Theatre grants help build for reopening
- Credit: Camden People's Theatre
A trio of shuttered theatres have been awarded government funds for building works during the pandemic.
Jacksons Lane, currently closed for major refurbishment, was handed £415,000, The Roundhouse nearly £500,000 to install new seating, and Camden People's Theatre £211,000 towards its ambitious redevelopment.
The Capital Kickstart grants are to help cultural organisations cover costs caused by Covid-related delays or fundraising shortfalls to their building works, refurbishments and equipment purchases.
All three venues can now take advantage of their enforced closure to build for the future. Roundhouse CEO Marcus Davey said fundraising for the project had been halted by the pandemic and they can now install more accessible seats, creating more capacity and better sightlines.
"It will also give us the ability to quickly change the configuration of the main auditorium which has become even more important for our financial recovery. Transforming the efficiency of that turnaround time will enable us to generate much-needed income."
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CPT has now brought forward plans to upgrade its performance space, rehearsal space and foyer - with plans to open a community cafe.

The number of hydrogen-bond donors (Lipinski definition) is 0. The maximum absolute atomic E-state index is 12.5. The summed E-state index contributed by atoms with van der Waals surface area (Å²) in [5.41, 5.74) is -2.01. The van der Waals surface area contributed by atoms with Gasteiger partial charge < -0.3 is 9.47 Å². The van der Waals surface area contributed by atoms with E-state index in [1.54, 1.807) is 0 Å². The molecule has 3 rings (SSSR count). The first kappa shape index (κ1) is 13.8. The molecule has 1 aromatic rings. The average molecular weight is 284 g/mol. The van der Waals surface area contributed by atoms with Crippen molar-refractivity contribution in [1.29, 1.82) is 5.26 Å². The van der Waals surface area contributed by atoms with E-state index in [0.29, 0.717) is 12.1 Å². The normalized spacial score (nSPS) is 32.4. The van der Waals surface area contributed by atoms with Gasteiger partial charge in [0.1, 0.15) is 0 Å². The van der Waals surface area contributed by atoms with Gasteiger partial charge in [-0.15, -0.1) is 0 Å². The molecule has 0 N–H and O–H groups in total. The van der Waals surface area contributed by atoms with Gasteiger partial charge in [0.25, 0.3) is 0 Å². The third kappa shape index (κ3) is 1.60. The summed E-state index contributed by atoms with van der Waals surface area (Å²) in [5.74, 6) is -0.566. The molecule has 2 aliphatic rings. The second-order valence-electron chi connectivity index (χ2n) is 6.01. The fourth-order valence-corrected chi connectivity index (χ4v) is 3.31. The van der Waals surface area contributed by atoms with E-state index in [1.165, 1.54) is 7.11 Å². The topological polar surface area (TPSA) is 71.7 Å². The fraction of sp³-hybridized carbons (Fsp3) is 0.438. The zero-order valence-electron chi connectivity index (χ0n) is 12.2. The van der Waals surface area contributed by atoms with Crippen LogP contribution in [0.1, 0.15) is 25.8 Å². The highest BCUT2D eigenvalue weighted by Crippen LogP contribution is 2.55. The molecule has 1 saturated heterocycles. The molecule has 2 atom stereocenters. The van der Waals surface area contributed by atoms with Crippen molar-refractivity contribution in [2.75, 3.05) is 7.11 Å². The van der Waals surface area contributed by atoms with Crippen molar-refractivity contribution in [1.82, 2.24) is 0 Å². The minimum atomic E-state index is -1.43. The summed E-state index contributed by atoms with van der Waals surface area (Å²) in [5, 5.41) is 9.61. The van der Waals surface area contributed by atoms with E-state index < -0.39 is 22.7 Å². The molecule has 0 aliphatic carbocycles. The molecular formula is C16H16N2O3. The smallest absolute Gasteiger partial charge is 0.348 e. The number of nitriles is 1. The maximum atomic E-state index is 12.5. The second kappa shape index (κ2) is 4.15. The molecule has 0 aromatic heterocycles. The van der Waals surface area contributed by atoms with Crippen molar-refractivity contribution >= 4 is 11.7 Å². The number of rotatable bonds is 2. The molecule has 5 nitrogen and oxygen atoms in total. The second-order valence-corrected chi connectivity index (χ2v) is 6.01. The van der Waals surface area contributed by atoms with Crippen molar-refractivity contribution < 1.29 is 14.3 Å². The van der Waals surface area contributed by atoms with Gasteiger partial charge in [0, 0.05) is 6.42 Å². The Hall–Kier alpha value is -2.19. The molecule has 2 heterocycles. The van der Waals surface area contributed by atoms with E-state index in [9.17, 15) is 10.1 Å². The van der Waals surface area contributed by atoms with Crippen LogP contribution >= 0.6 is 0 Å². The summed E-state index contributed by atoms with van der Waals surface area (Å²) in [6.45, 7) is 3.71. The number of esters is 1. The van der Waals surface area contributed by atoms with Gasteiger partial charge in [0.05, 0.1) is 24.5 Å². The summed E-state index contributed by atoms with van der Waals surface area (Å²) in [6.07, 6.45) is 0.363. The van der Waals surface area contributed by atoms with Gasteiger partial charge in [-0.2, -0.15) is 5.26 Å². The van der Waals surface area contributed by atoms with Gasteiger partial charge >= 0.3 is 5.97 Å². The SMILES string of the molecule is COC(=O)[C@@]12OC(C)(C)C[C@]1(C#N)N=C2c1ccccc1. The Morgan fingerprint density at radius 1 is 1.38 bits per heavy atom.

Executive director Kaya Stanley-Money, said the grant allowed them to greenlight the project at a time when social distancing rules had forced them to close: "This is an extraordinary moment for Camden People's Theatre. Faced with the prospect of having to delay our project indefinitely, or to endure a second period of closure in 2021 to undertake the work, we have worked hard with partners and funders to bring this capital work forward, ensuring we are in the best possible position to re-open in spring 2021. We can't wait to get on-site and realise the full potential of our brilliant theatre as a more accessible, inclusive and inspirational space – for artists, audiences and our Camden community.”
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CPT and architects De Matos Ryan have engaged with the local community, audiences and artists for the design, which will create an improved on-street presence at 58-60 Hampstead Road.
Better access including automatic doors, refurbished accessible bathrooms and a lift, a more comfortable bar and foyer space, improved facilities for artists, and acoustic separation from the street and bar can happen thanks to additional grants from Arts Council England, The Foyle Foundation, Camden Council, Viridor Credits and the Cockayne Foundation.
Throughout the pandemic they have continued with youth outreach and a partnership with a local food charity, as well as supporting early-career artists with a major new commissions. The works will take place from December to March, welcoming audiences back with a spring season including their annual feminism and Sprint Festivals.
“CPT have been producing experimental, community minded and radical theatre from this base for the past 25 years building an enviable reputation of engaging with their neighbours through locally oriented work. We are overjoyed to hear they will realise their vision for their building during this time of great uncertainty.” said Camden Councillor Danny Beales, Cabinet Member for Communities and Culture.